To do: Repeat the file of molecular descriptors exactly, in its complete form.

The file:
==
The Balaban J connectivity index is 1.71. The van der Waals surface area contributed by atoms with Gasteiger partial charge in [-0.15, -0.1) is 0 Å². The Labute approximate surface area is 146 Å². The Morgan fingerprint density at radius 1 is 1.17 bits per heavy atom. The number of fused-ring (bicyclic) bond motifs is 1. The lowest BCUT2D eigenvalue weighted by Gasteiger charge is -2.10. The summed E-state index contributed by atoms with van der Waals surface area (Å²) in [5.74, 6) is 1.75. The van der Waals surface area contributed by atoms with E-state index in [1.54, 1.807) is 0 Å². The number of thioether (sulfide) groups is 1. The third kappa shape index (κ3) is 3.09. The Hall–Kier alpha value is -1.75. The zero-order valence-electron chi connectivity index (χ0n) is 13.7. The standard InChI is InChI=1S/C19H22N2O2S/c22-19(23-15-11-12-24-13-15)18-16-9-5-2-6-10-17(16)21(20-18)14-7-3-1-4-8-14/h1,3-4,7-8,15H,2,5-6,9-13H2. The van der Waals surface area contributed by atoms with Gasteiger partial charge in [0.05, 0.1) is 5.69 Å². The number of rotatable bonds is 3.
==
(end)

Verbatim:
The Balaban J connectivity index is 1.71. The van der Waals surface area contributed by atoms with Gasteiger partial charge in [-0.15, -0.1) is 0 Å². The Labute approximate surface area is 146 Å². The Morgan fingerprint density at radius 1 is 1.17 bits per heavy atom. The number of fused-ring (bicyclic) bond motifs is 1. The lowest BCUT2D eigenvalue weighted by Gasteiger charge is -2.10. The summed E-state index contributed by atoms with van der Waals surface area (Å²) in [5.74, 6) is 1.75. The van der Waals surface area contributed by atoms with E-state index in [1.54, 1.807) is 0 Å². The number of thioether (sulfide) groups is 1. The third kappa shape index (κ3) is 3.09. The Hall–Kier alpha value is -1.75. The zero-order valence-electron chi connectivity index (χ0n) is 13.7. The standard InChI is InChI=1S/C19H22N2O2S/c22-19(23-15-11-12-24-13-15)18-16-9-5-2-6-10-17(16)21(20-18)14-7-3-1-4-8-14/h1,3-4,7-8,15H,2,5-6,9-13H2. The van der Waals surface area contributed by atoms with Gasteiger partial charge in [0.05, 0.1) is 5.69 Å². The number of rotatable bonds is 3.